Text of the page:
If the house gets broken in to - don't call the Police, you haven't paid for them.

If the house catches fire - don't expect the Fire Brigade to come and put it out, instead it will just have to burn totally to the ground, Mum's furniture and all - because YOU HAVEN'T PAID FOR THEM.

These are all things I would never wish on anyone, but the point is, if God forbid they did happen you would want the above services to come. You would want the Fire Brigade to put a fire out whilst you still had a house. Of course you would, who wouldn't?

But CT pays for the Police and Fire Service amongst other things - so if you don't pay why should you get to use them?

Pay the bill.

(And FGS get some insurance!!!)

AmberLeaf Wed 21-Nov-12 01:05:55

What Welshmaenad said!

'council tax is a tax on owning property' err no it isnt confused

bureni Wed 21-Nov-12 01:23:23

Coola, do you actually for one minute think the police catch criminals who rob or vandalise a house? what country do you live in and why should the Op pay for a useless non existant service?

I work in the council department that deals with MP enquiries and complaints. And if slightly ott letters come then we do have bit of a sniggering (fondly recalls man who compared difficulty parking and then getting to Afghanistan).

If you wish to complain about the council on the grounds of them not informing you and thus administering then go ahead. However it is not the local authorities duty to check up on whether a property is for sale or going through probate etc. If you can post on mumsnet then you can access the information on the LAs website about council tax exemptions etc. Which apply to all otherwise the council would be guilty of maladministration and the ombudsman who be very cross!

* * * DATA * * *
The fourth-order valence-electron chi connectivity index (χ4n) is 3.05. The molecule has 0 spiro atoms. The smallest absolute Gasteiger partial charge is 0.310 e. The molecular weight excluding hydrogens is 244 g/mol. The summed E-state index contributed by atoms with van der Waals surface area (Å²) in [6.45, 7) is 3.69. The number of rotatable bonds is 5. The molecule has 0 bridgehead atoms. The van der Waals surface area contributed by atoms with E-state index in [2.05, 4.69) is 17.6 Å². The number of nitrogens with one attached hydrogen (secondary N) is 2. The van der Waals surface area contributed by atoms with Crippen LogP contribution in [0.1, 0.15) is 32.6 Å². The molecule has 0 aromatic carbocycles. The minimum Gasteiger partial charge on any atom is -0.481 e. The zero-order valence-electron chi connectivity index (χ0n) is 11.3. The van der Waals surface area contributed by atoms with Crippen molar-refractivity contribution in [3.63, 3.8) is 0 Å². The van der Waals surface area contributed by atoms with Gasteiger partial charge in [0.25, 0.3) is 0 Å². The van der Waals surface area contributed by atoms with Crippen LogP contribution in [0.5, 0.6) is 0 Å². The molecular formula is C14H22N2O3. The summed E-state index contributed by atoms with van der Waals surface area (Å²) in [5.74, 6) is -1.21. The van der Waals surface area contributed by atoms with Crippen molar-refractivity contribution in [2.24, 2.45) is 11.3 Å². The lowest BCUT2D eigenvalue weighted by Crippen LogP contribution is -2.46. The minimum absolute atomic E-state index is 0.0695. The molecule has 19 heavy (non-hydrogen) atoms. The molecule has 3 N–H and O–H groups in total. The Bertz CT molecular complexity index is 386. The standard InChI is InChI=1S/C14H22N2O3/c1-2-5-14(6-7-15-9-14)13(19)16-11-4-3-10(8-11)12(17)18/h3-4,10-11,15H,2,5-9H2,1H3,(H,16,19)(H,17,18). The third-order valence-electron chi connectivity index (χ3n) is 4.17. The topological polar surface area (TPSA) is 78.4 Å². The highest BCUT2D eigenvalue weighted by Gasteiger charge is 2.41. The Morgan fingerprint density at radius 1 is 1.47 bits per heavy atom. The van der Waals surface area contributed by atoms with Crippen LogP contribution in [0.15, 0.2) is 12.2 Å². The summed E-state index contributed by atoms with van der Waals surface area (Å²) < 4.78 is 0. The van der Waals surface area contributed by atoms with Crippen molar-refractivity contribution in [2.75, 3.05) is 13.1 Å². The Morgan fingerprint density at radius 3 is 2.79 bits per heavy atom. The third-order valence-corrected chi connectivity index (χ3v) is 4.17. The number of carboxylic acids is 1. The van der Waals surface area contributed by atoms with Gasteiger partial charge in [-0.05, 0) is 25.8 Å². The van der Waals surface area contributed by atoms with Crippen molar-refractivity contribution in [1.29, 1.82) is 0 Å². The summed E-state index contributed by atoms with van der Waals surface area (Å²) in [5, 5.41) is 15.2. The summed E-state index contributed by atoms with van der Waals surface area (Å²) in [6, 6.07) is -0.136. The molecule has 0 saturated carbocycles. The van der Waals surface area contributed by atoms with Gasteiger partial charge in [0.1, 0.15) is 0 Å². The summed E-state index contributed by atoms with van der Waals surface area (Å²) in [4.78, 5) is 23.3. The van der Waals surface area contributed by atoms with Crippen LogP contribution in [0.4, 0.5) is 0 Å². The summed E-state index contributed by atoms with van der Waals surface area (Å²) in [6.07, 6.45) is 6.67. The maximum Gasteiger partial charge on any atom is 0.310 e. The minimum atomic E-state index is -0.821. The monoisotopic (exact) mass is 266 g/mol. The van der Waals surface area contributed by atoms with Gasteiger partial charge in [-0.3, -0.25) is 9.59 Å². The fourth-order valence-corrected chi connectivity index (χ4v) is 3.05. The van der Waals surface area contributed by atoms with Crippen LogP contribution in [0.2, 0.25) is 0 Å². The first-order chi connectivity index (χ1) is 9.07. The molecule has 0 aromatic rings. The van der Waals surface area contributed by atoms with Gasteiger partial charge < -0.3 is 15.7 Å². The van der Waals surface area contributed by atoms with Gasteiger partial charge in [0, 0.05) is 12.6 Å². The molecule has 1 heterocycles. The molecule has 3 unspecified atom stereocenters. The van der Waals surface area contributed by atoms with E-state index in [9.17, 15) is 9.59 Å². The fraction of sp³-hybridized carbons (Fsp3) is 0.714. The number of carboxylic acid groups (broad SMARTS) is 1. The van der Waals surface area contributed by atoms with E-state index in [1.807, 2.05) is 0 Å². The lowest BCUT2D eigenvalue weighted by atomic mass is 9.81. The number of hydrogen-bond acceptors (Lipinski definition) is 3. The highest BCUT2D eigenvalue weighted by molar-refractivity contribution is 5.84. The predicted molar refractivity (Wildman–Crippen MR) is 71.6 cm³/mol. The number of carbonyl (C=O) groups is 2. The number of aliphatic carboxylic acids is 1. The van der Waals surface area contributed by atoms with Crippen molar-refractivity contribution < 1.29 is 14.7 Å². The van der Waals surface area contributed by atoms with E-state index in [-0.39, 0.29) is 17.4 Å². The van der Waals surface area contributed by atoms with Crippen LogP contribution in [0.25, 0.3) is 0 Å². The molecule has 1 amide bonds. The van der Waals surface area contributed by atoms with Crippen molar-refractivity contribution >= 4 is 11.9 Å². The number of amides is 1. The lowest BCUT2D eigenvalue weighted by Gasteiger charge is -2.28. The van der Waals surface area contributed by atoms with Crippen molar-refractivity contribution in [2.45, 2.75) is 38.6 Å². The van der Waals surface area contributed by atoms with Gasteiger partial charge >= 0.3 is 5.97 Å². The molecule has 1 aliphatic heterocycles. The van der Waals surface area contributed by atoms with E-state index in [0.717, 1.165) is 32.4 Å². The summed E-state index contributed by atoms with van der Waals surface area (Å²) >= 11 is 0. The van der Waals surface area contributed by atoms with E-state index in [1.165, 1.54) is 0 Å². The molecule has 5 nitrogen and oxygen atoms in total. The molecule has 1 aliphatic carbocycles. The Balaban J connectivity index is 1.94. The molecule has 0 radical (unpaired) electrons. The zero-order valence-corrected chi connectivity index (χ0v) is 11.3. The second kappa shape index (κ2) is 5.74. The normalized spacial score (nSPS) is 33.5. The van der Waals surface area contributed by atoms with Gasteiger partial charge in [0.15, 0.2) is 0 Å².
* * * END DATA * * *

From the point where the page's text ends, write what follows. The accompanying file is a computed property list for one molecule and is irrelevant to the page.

HKat Wed 21-Nov-12 07:20:33

Yabu - what makes you so special?

trixie123 Wed 21-Nov-12 07:33:03

oh dear OP, I think AIBU was a bad place for your thread! I am sorry for your loss and understand why you would LIKE the council to be able to take individual circumstances into account - in an ideal world they could and would but realistically, they have to have blanket rules and the likelihood is that even if one dept sent you a letter saying you didn't have to pay, another would tell you you were being prosecuted for non payment. Seems to me you can either wait until it goes to court and try and get the judge to see things your way (which is a big risk), or make sure you are doing everything you can to reduce your liability in the short term by unfurnishing it etc and pay. I do also sympathise with trying to sell your house - we tried for over a year, with a realistic price but the market is VERY tough. Is letting it really not an option - just seems that might be a short term solution at the least - get a good agent and it won't matter if you are far away.

Just pay the tax or sell the property, or rent out yours and live in the other whilst it is renovated. Stop being ridiculous. I have more reason to be pissed than you - a tiny corner of my house could theoretically be lived in as an annexe. It isn't, there are only two of us in the house, but as it could be I am charged 2 council taxes for one house. So, having a small kitchenette area costs me well over £1000pa. If I removed the kitchenette I would still be charged this as 'it could be re-instated'. I don't like it, but I pay it.